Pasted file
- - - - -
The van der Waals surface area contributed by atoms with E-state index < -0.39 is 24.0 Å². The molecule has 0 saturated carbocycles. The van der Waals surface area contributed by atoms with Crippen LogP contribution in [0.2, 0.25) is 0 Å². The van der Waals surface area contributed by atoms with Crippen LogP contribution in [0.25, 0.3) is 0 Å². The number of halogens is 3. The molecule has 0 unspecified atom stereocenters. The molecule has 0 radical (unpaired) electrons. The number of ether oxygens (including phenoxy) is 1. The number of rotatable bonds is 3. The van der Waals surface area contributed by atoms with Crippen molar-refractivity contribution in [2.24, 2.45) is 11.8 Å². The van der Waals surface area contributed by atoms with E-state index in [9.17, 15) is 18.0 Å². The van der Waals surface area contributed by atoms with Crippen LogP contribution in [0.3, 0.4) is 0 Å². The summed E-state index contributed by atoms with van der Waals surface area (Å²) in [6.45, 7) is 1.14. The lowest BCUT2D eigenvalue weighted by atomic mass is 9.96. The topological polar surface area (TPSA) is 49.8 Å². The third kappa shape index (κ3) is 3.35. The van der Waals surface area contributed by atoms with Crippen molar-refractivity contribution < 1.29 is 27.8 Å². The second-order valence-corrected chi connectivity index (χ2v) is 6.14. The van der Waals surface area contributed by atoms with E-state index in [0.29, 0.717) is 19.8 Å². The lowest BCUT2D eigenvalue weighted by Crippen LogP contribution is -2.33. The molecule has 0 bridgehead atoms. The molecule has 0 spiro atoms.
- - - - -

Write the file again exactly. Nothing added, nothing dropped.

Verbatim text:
The van der Waals surface area contributed by atoms with E-state index < -0.39 is 24.0 Å². The molecule has 0 saturated carbocycles. The van der Waals surface area contributed by atoms with Crippen LogP contribution in [0.2, 0.25) is 0 Å². The van der Waals surface area contributed by atoms with Crippen LogP contribution in [0.25, 0.3) is 0 Å². The number of halogens is 3. The molecule has 0 unspecified atom stereocenters. The molecule has 0 radical (unpaired) electrons. The number of ether oxygens (including phenoxy) is 1. The number of rotatable bonds is 3. The van der Waals surface area contributed by atoms with Crippen molar-refractivity contribution in [2.24, 2.45) is 11.8 Å². The van der Waals surface area contributed by atoms with E-state index in [9.17, 15) is 18.0 Å². The van der Waals surface area contributed by atoms with Crippen LogP contribution in [0.3, 0.4) is 0 Å². The summed E-state index contributed by atoms with van der Waals surface area (Å²) in [6.45, 7) is 1.14. The lowest BCUT2D eigenvalue weighted by atomic mass is 9.96. The topological polar surface area (TPSA) is 49.8 Å². The third kappa shape index (κ3) is 3.35. The van der Waals surface area contributed by atoms with Crippen molar-refractivity contribution < 1.29 is 27.8 Å². The second-order valence-corrected chi connectivity index (χ2v) is 6.14. The van der Waals surface area contributed by atoms with E-state index in [0.29, 0.717) is 19.8 Å². The lowest BCUT2D eigenvalue weighted by Crippen LogP contribution is -2.33. The molecule has 0 bridgehead atoms. The molecule has 0 spiro atoms.